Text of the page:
There was something special about the crowds in Istanbul last year. It wasn't just all the energized Turkish fans, it's that one of those fans was Turkey's No.1 player - and she's on the rise.
WTA Staff

ISTANBUL, Turkey - There was something special about the crowds in Istanbul last year - it wasn't just all the energized Turkish fans, it's that one of those fans was Turkey's No.1 player. Humble, hardworking and historic, Cagla Buyukakcay watched on, hoping to one day reach those heights.

Born in Adana in the south of Turkey, Buyukakcay started playing a little late - at age eight.

"My parents just wanted me to do something in the summertime," Buyukakcay says of her beginnings. "There was one club and I played tennis there that summer. I did well, so they upgraded me to the performance team. I started playing three days a week, then five days a week, then more and more.

"It was never the plan back then to become a professional, because there was nothing like that in Turkey at the time. The plan was just to play tennis and have fun, to just do any sport really."

From there, though, a path less travelled started to emerge for Buyukakcay - little by little, she started taking steps that would eventually lead to a professional career. "I was winning against all the other kids all the time, so they were telling me I should start playing the national tournaments. I won under 12s, under 14s and under 18s, but I couldn't play any tournaments in Europe other than team competitions, because there was no sponsor for individual international competition back then.

"For a while I thought I could eventually go to college in the US on a scholarship, but when I was 15, I moved to Istanbul with my mom - my dad stayed in my hometown. They had better facilities there and better coaches, just more chances for me to improve. It was then I decided to try a pro career.

"It was a big decision - I was 16 and I didn't have a sponsor, so it was hard to travel. But when I was 17 a company in Istanbul asked the federation for a young player to sponsor, and they chose me. Once they came in I started to travel, I got a good coach, and good things started happening for me."

By the end of 2012, Buyukakcay had picked up five titles on the ITF Women's Circuit and cracked the Top 200 - and so far in 2013 she has broken the Top 150 too, currently at a career-high No.142.

"I feel like I haven't had any unbelievable years yet, but I think I played well by my standards in 2010. I won two $25,000 titles that year, which no Turkish player had done before, and I also played US Open qualifying, and no Turkish player had played Grand Slam qualifying in singles before either. Ipek Senoglu had done very, very well in doubles before, but no Turkish player had been to the Top 200 in singles, so I was really proud to do that, and I'm even happier to be ranked in the Top 150 now.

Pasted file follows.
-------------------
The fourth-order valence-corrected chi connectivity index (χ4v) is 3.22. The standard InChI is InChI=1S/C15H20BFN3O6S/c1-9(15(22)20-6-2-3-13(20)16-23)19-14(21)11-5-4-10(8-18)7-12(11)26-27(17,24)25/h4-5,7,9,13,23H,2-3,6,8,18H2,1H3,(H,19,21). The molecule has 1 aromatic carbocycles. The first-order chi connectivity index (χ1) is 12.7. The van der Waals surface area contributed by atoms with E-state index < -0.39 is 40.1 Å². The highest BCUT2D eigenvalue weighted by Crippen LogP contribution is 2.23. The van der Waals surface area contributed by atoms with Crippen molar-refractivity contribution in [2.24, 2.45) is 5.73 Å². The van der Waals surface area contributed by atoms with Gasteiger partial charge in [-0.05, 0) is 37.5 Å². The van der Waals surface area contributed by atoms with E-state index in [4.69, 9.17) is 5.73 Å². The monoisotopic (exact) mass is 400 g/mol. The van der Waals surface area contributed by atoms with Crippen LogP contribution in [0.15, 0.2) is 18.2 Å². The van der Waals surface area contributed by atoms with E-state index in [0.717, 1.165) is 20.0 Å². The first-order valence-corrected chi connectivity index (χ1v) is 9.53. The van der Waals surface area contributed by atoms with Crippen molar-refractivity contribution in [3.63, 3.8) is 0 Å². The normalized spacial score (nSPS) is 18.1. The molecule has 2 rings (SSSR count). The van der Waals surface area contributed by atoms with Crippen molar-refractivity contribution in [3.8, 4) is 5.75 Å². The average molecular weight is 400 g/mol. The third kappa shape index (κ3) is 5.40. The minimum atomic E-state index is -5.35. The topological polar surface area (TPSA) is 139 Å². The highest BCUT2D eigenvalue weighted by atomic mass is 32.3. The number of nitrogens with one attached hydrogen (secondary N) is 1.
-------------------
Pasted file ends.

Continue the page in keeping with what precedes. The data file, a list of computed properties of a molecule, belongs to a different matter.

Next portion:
"It has always been my dream to play the main draw of a Grand Slam. I'm so excited about the Grand Slams, and I hope if I can do that, we'll see more juniors from Turkey eventually doing it too."

Buyukakcay - who recently won the Mediterranean Games, in both singles and doubles disciplines, has already broken some barriers - but what else is she hoping to achieve in her career?

"I changed to a new coach last March - his name is Can Uner. He had been coaching Marsel Ilhan. We're working very hard on a lot of things, including the mental part of my game - before my new coach, I didn't really have any guidance in this part of the sport, like body language, coping with stress and so on. This kind of practice helped me a lot to improve to a new level. But of course we're working on technical and tactical stuff too, and I'm also a bit skinny, so I'm trying to gain some weight!

"My closest goal is to play main draw at Grand Slams. And I hope to be Top 125 by the end of 2013."

And back to the beginning of this story, the WTA's crown jewel event, the TEB BNP Paribas WTA Championships. Buyukakcay was in awe of one player in particular. "So many people were coming every day - the first day was about 10,000, and by the final we had 16,000 people coming. We didn't expect it. But of course, everyone wants to see the Top 8 players in the world - it's such a nice thing to see. It really brings a lot to Turkey and Istanbul. It brings a lot of attention for tennis in Turkey.

"I wasn't there for the final - I watched it on TV because the next day I had a tournament. But I was there for the semifinals and the other rounds. It was unbelievable. It was so great to see Serena Williams and Sharapova play. Serena's my favorite. At the beginning of the week I was so excited to see her live. I really like her game. She's just unbelievable - I could watch her play for hours.

"I was sure she would win the tournament. I knew she would win, 100%."